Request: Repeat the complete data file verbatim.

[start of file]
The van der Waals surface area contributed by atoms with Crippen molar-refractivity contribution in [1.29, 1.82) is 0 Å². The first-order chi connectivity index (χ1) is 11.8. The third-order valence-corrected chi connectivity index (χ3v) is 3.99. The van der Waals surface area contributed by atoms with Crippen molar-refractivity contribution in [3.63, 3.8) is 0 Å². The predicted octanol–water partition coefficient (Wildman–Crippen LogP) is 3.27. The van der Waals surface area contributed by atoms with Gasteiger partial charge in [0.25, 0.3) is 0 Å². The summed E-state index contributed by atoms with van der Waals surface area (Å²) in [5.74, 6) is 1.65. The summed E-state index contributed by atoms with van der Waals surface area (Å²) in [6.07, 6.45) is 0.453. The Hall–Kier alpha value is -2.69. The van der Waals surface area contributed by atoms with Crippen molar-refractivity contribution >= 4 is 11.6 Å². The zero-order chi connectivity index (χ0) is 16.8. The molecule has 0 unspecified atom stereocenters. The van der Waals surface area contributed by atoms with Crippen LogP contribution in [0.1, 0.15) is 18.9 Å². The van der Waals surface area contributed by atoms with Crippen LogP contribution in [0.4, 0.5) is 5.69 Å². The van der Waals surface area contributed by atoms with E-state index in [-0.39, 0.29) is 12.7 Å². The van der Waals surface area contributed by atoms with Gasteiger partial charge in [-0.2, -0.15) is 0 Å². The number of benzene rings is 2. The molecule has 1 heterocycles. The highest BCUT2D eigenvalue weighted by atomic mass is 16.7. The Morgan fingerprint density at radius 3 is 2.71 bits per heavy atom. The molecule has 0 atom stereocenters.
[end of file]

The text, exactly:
The van der Waals surface area contributed by atoms with Crippen molar-refractivity contribution in [1.29, 1.82) is 0 Å². The first-order chi connectivity index (χ1) is 11.8. The third-order valence-corrected chi connectivity index (χ3v) is 3.99. The van der Waals surface area contributed by atoms with Crippen molar-refractivity contribution in [3.63, 3.8) is 0 Å². The predicted octanol–water partition coefficient (Wildman–Crippen LogP) is 3.27. The van der Waals surface area contributed by atoms with Gasteiger partial charge in [0.25, 0.3) is 0 Å². The summed E-state index contributed by atoms with van der Waals surface area (Å²) in [5.74, 6) is 1.65. The summed E-state index contributed by atoms with van der Waals surface area (Å²) in [6.07, 6.45) is 0.453. The Hall–Kier alpha value is -2.69. The van der Waals surface area contributed by atoms with Crippen molar-refractivity contribution >= 4 is 11.6 Å². The zero-order chi connectivity index (χ0) is 16.8. The molecule has 0 unspecified atom stereocenters. The van der Waals surface area contributed by atoms with Crippen LogP contribution in [0.1, 0.15) is 18.9 Å². The van der Waals surface area contributed by atoms with Crippen LogP contribution in [0.4, 0.5) is 5.69 Å². The van der Waals surface area contributed by atoms with E-state index in [-0.39, 0.29) is 12.7 Å². The van der Waals surface area contributed by atoms with Gasteiger partial charge in [-0.2, -0.15) is 0 Å². The number of benzene rings is 2. The molecule has 1 heterocycles. The highest BCUT2D eigenvalue weighted by atomic mass is 16.7. The Morgan fingerprint density at radius 3 is 2.71 bits per heavy atom. The molecule has 0 atom stereocenters.